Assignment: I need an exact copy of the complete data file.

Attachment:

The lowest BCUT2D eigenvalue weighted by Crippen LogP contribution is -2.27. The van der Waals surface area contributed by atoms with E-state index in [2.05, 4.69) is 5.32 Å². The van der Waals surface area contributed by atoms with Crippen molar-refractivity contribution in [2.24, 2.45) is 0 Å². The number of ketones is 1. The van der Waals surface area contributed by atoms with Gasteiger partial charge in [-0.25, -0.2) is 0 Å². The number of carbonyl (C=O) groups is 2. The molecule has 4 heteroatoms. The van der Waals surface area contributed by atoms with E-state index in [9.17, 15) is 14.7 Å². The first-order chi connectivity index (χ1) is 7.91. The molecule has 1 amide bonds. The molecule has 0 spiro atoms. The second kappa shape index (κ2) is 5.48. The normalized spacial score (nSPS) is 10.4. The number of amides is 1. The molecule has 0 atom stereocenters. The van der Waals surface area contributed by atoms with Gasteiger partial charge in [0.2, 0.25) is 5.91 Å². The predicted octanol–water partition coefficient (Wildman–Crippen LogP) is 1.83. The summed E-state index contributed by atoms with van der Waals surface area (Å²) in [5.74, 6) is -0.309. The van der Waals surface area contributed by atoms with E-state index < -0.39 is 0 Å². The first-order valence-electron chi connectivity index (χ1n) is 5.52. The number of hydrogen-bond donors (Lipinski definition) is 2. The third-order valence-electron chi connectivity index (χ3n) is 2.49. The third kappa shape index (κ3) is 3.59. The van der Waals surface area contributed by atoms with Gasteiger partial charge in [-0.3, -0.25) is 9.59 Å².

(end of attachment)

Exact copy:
The lowest BCUT2D eigenvalue weighted by Crippen LogP contribution is -2.27. The van der Waals surface area contributed by atoms with E-state index in [2.05, 4.69) is 5.32 Å². The van der Waals surface area contributed by atoms with Crippen molar-refractivity contribution in [2.24, 2.45) is 0 Å². The number of ketones is 1. The van der Waals surface area contributed by atoms with Gasteiger partial charge in [-0.25, -0.2) is 0 Å². The number of carbonyl (C=O) groups is 2. The molecule has 4 heteroatoms. The van der Waals surface area contributed by atoms with E-state index in [9.17, 15) is 14.7 Å². The first-order chi connectivity index (χ1) is 7.91. The molecule has 1 amide bonds. The molecule has 0 spiro atoms. The second kappa shape index (κ2) is 5.48. The normalized spacial score (nSPS) is 10.4. The number of amides is 1. The molecule has 0 atom stereocenters. The van der Waals surface area contributed by atoms with Gasteiger partial charge in [0.2, 0.25) is 5.91 Å². The predicted octanol–water partition coefficient (Wildman–Crippen LogP) is 1.83. The summed E-state index contributed by atoms with van der Waals surface area (Å²) in [5.74, 6) is -0.309. The van der Waals surface area contributed by atoms with E-state index < -0.39 is 0 Å². The first-order valence-electron chi connectivity index (χ1n) is 5.52. The number of hydrogen-bond donors (Lipinski definition) is 2. The third-order valence-electron chi connectivity index (χ3n) is 2.49. The third kappa shape index (κ3) is 3.59. The van der Waals surface area contributed by atoms with Gasteiger partial charge in [-0.3, -0.25) is 9.59 Å².